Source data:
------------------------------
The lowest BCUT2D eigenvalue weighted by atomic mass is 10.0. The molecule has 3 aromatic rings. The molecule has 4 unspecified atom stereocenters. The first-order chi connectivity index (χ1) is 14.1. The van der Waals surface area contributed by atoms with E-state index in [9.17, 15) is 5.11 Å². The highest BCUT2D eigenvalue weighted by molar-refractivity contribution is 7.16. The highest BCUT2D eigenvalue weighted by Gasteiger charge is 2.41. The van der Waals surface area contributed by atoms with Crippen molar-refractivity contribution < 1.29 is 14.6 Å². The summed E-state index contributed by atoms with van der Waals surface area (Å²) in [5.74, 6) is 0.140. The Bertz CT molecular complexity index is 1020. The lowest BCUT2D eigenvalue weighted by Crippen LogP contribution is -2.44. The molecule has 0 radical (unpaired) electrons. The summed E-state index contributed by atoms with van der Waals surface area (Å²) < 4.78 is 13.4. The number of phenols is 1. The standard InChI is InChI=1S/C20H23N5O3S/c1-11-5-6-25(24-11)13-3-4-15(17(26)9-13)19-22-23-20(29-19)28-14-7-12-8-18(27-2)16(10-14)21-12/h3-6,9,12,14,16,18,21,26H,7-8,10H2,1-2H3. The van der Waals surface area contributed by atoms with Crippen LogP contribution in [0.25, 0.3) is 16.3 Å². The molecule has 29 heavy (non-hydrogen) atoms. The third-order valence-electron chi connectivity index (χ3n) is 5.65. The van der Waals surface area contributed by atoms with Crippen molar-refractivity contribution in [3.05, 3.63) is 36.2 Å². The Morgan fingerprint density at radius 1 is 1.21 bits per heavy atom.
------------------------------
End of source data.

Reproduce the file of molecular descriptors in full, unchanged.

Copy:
The lowest BCUT2D eigenvalue weighted by atomic mass is 10.0. The molecule has 3 aromatic rings. The molecule has 4 unspecified atom stereocenters. The first-order chi connectivity index (χ1) is 14.1. The van der Waals surface area contributed by atoms with E-state index in [9.17, 15) is 5.11 Å². The highest BCUT2D eigenvalue weighted by molar-refractivity contribution is 7.16. The highest BCUT2D eigenvalue weighted by Gasteiger charge is 2.41. The van der Waals surface area contributed by atoms with Crippen molar-refractivity contribution < 1.29 is 14.6 Å². The summed E-state index contributed by atoms with van der Waals surface area (Å²) in [5.74, 6) is 0.140. The Bertz CT molecular complexity index is 1020. The lowest BCUT2D eigenvalue weighted by Crippen LogP contribution is -2.44. The molecule has 0 radical (unpaired) electrons. The summed E-state index contributed by atoms with van der Waals surface area (Å²) < 4.78 is 13.4. The number of phenols is 1. The standard InChI is InChI=1S/C20H23N5O3S/c1-11-5-6-25(24-11)13-3-4-15(17(26)9-13)19-22-23-20(29-19)28-14-7-12-8-18(27-2)16(10-14)21-12/h3-6,9,12,14,16,18,21,26H,7-8,10H2,1-2H3. The van der Waals surface area contributed by atoms with Crippen LogP contribution in [0.25, 0.3) is 16.3 Å². The molecule has 29 heavy (non-hydrogen) atoms. The third-order valence-electron chi connectivity index (χ3n) is 5.65. The van der Waals surface area contributed by atoms with Crippen molar-refractivity contribution in [3.05, 3.63) is 36.2 Å². The Morgan fingerprint density at radius 1 is 1.21 bits per heavy atom.